The Fire Department Air Horn
Since the 1880's Fairport has had some type of steam or air horn system. The first was a steam whistle located at the DeLand Chemical Company. Main Street and the Erie Canal were "intersected" and the village was divided into four districts. Southwest of this "intersection" was district one, southeast was district two, northwest was district three, and northeast part of the village was district four. The whistle was sounded with one long blast followed by a short blast(s) of the appropriate district. For example: If a fire occurred on High Street, the whistle sounded one long blast followed by four short blasts. Ironically, the fire whistle was destroyed by fire in 1893. In 1917 a "Three Bell Whistle" was installed and used until early 1921.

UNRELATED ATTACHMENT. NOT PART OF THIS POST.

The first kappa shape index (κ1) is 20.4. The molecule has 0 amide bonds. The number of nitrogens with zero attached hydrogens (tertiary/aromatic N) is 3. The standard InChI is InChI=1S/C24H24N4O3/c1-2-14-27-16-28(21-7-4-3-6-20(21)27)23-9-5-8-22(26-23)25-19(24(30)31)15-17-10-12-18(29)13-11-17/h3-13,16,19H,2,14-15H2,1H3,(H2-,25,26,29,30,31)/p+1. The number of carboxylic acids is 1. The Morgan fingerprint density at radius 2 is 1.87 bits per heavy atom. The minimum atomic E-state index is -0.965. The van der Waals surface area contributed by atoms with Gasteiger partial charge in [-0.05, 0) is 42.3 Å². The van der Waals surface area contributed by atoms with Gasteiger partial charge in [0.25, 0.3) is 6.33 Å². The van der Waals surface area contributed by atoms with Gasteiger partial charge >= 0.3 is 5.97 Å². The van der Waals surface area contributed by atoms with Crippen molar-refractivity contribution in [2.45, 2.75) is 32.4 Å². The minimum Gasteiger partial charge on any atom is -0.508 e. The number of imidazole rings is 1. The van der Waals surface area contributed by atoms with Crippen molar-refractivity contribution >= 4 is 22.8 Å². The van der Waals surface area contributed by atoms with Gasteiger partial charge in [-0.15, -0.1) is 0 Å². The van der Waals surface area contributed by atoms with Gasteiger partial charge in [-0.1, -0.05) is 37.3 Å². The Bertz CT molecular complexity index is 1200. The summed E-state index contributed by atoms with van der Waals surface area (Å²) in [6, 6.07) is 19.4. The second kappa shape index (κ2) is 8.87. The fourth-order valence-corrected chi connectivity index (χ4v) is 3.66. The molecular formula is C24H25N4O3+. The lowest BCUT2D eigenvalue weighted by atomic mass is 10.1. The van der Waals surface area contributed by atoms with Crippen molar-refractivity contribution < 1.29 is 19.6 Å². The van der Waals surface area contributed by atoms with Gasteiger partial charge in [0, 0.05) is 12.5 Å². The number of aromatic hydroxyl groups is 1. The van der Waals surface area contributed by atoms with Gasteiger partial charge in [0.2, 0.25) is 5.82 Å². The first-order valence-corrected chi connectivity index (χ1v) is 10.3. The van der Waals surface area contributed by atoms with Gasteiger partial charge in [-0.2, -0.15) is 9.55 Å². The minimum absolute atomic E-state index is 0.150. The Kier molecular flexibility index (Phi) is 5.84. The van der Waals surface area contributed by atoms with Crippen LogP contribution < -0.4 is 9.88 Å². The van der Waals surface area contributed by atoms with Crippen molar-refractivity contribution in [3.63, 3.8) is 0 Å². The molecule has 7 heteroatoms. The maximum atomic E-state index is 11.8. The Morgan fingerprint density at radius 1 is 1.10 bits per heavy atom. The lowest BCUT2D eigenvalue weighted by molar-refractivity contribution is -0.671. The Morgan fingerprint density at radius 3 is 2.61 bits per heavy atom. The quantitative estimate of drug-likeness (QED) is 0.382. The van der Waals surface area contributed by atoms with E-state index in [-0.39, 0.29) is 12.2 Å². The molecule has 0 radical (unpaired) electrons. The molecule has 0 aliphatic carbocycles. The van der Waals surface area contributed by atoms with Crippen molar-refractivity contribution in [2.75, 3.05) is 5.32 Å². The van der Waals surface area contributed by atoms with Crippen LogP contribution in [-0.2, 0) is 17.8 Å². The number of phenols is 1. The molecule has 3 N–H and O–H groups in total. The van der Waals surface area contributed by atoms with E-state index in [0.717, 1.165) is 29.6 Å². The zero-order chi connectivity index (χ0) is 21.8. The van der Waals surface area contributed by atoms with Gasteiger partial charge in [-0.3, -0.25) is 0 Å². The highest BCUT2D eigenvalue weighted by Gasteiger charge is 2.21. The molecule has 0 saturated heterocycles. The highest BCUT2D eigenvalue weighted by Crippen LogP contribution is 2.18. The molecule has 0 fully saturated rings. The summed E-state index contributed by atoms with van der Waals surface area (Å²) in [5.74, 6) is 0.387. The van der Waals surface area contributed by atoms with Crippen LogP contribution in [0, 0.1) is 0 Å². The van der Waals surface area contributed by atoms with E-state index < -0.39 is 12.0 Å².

In March 1921, a compressed air horn was installed on the clock tower on top of the village hall. This horn was a Gamewell Type B Diaphone Horn. This horn was tied into two street boxes. One located in front of the village hall, and the other on Parce Avenue. As the village grew more street boxes were added to the system. Twenty-seven in all. Each box had a number. When the hook on the box was pulled, the horn would blast out the box number. For Example, the old West Avenue School was box 36. The horn would blow three times, pause, then blow six times. That number would repeat for three rounds. A blast of 2-2-2 meant the fire was "out of town". In 1976, Monroe County started dispatching fire calls for the towns in Monroe County. A radio receiver was hooked up to the horn and the 2-2-2 code meant the county fire dispatcher alerted the call. Because of it's age and the availability of replacement parts (or lack there of), the diaphone horn was replaced in the early 1980's with two diaphragm air horns. One points north, the other South. They are still located on top of the clock tower, and still sound the 2-2-2 code. The horn up until the late 1990's used to blow one blast at 7:00 A.M. 12:00 Noon, and 9:00 P.M. That's it in a nutshell. Stay tuned for a more in depth look into the evolution of pagers and dispatching.